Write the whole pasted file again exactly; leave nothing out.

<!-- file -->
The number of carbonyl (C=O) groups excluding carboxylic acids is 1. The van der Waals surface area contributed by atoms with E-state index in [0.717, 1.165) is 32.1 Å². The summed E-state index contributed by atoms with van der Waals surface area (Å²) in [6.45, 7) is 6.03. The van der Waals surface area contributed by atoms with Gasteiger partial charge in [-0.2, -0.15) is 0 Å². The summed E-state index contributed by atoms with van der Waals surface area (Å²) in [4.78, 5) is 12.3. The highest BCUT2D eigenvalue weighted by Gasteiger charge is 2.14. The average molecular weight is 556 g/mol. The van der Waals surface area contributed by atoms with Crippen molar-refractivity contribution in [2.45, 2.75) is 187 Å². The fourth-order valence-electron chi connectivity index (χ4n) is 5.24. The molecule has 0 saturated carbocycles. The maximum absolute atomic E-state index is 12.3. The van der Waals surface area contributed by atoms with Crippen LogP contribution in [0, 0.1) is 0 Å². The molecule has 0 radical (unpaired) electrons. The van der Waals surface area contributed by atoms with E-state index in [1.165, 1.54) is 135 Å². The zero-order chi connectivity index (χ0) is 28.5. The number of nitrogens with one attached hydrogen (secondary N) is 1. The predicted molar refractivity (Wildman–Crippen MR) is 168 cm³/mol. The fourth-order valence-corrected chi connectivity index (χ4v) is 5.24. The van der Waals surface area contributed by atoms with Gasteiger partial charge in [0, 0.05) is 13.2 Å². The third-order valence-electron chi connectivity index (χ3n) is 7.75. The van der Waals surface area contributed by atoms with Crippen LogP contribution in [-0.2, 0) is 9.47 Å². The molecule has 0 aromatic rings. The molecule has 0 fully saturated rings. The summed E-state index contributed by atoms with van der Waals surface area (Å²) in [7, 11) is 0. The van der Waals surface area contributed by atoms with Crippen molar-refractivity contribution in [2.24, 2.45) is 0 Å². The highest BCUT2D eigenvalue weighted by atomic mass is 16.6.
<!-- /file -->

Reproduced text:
The number of carbonyl (C=O) groups excluding carboxylic acids is 1. The van der Waals surface area contributed by atoms with E-state index in [0.717, 1.165) is 32.1 Å². The summed E-state index contributed by atoms with van der Waals surface area (Å²) in [6.45, 7) is 6.03. The van der Waals surface area contributed by atoms with Gasteiger partial charge in [-0.2, -0.15) is 0 Å². The summed E-state index contributed by atoms with van der Waals surface area (Å²) in [4.78, 5) is 12.3. The highest BCUT2D eigenvalue weighted by Gasteiger charge is 2.14. The average molecular weight is 556 g/mol. The van der Waals surface area contributed by atoms with Crippen molar-refractivity contribution in [2.45, 2.75) is 187 Å². The fourth-order valence-electron chi connectivity index (χ4n) is 5.24. The molecule has 0 saturated carbocycles. The maximum absolute atomic E-state index is 12.3. The van der Waals surface area contributed by atoms with Crippen LogP contribution in [0, 0.1) is 0 Å². The molecule has 0 radical (unpaired) electrons. The van der Waals surface area contributed by atoms with E-state index in [1.165, 1.54) is 135 Å². The zero-order chi connectivity index (χ0) is 28.5. The number of nitrogens with one attached hydrogen (secondary N) is 1. The predicted molar refractivity (Wildman–Crippen MR) is 168 cm³/mol. The fourth-order valence-corrected chi connectivity index (χ4v) is 5.24. The van der Waals surface area contributed by atoms with Gasteiger partial charge in [0, 0.05) is 13.2 Å². The third-order valence-electron chi connectivity index (χ3n) is 7.75. The van der Waals surface area contributed by atoms with Crippen LogP contribution in [-0.2, 0) is 9.47 Å². The molecule has 0 aromatic rings. The molecule has 0 fully saturated rings. The summed E-state index contributed by atoms with van der Waals surface area (Å²) in [7, 11) is 0. The van der Waals surface area contributed by atoms with Crippen molar-refractivity contribution in [2.24, 2.45) is 0 Å². The highest BCUT2D eigenvalue weighted by atomic mass is 16.6.